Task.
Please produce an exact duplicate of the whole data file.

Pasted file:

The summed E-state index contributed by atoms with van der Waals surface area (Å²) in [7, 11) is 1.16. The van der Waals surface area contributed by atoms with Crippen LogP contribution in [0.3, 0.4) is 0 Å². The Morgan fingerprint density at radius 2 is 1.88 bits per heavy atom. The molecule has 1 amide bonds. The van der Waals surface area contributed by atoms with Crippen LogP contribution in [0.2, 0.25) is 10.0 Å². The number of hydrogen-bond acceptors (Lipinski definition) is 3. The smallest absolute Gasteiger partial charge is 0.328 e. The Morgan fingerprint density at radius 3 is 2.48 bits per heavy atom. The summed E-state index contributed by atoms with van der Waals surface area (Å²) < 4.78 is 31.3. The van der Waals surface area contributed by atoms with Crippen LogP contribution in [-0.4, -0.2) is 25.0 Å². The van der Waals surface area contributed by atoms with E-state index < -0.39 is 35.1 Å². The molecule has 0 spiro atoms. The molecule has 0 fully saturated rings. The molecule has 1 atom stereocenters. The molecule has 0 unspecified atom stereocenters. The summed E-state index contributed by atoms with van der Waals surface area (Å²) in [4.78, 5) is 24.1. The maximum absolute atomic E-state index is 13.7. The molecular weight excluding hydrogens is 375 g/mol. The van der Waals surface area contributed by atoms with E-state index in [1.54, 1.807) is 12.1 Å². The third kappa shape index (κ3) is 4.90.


The summed E-state index contributed by atoms with van der Waals surface area (Å²) in [7, 11) is 1.16. The van der Waals surface area contributed by atoms with Crippen LogP contribution in [0.3, 0.4) is 0 Å². The Morgan fingerprint density at radius 2 is 1.88 bits per heavy atom. The molecule has 1 amide bonds. The van der Waals surface area contributed by atoms with Crippen LogP contribution in [0.2, 0.25) is 10.0 Å². The number of hydrogen-bond acceptors (Lipinski definition) is 3. The smallest absolute Gasteiger partial charge is 0.328 e. The Morgan fingerprint density at radius 3 is 2.48 bits per heavy atom. The summed E-state index contributed by atoms with van der Waals surface area (Å²) < 4.78 is 31.3. The van der Waals surface area contributed by atoms with Crippen LogP contribution in [-0.4, -0.2) is 25.0 Å². The van der Waals surface area contributed by atoms with E-state index < -0.39 is 35.1 Å². The molecule has 0 spiro atoms. The molecule has 0 fully saturated rings. The molecule has 1 atom stereocenters. The molecule has 0 unspecified atom stereocenters. The summed E-state index contributed by atoms with van der Waals surface area (Å²) in [4.78, 5) is 24.1. The maximum absolute atomic E-state index is 13.7. The molecular weight excluding hydrogens is 375 g/mol. The van der Waals surface area contributed by atoms with E-state index in [1.54, 1.807) is 12.1 Å². The third kappa shape index (κ3) is 4.90.